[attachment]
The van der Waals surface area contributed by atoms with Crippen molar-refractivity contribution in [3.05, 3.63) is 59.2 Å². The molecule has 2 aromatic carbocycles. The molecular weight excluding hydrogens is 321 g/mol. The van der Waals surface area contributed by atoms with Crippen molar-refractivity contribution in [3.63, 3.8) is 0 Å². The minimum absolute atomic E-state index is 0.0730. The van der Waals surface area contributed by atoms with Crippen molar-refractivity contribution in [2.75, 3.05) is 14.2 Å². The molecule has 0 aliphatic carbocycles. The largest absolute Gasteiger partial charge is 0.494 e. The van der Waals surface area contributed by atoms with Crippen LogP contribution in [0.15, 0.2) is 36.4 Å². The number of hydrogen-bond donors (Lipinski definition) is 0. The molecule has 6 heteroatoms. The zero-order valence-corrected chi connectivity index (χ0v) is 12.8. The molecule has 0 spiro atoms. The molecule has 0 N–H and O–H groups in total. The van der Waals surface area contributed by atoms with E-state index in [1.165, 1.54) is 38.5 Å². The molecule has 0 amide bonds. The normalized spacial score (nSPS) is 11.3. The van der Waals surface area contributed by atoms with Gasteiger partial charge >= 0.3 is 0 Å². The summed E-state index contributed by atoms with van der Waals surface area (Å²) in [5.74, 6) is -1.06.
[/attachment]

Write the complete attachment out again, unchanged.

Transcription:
The van der Waals surface area contributed by atoms with Crippen molar-refractivity contribution in [3.05, 3.63) is 59.2 Å². The molecule has 2 aromatic carbocycles. The molecular weight excluding hydrogens is 321 g/mol. The van der Waals surface area contributed by atoms with Crippen molar-refractivity contribution in [3.63, 3.8) is 0 Å². The minimum absolute atomic E-state index is 0.0730. The van der Waals surface area contributed by atoms with Crippen molar-refractivity contribution in [2.75, 3.05) is 14.2 Å². The molecule has 0 aliphatic carbocycles. The largest absolute Gasteiger partial charge is 0.494 e. The van der Waals surface area contributed by atoms with Crippen LogP contribution in [0.15, 0.2) is 36.4 Å². The number of hydrogen-bond donors (Lipinski definition) is 0. The molecule has 6 heteroatoms. The zero-order valence-corrected chi connectivity index (χ0v) is 12.8. The molecule has 0 spiro atoms. The molecule has 0 N–H and O–H groups in total. The van der Waals surface area contributed by atoms with E-state index in [1.165, 1.54) is 38.5 Å². The molecule has 0 amide bonds. The normalized spacial score (nSPS) is 11.3. The van der Waals surface area contributed by atoms with Gasteiger partial charge >= 0.3 is 0 Å². The summed E-state index contributed by atoms with van der Waals surface area (Å²) in [5.74, 6) is -1.06.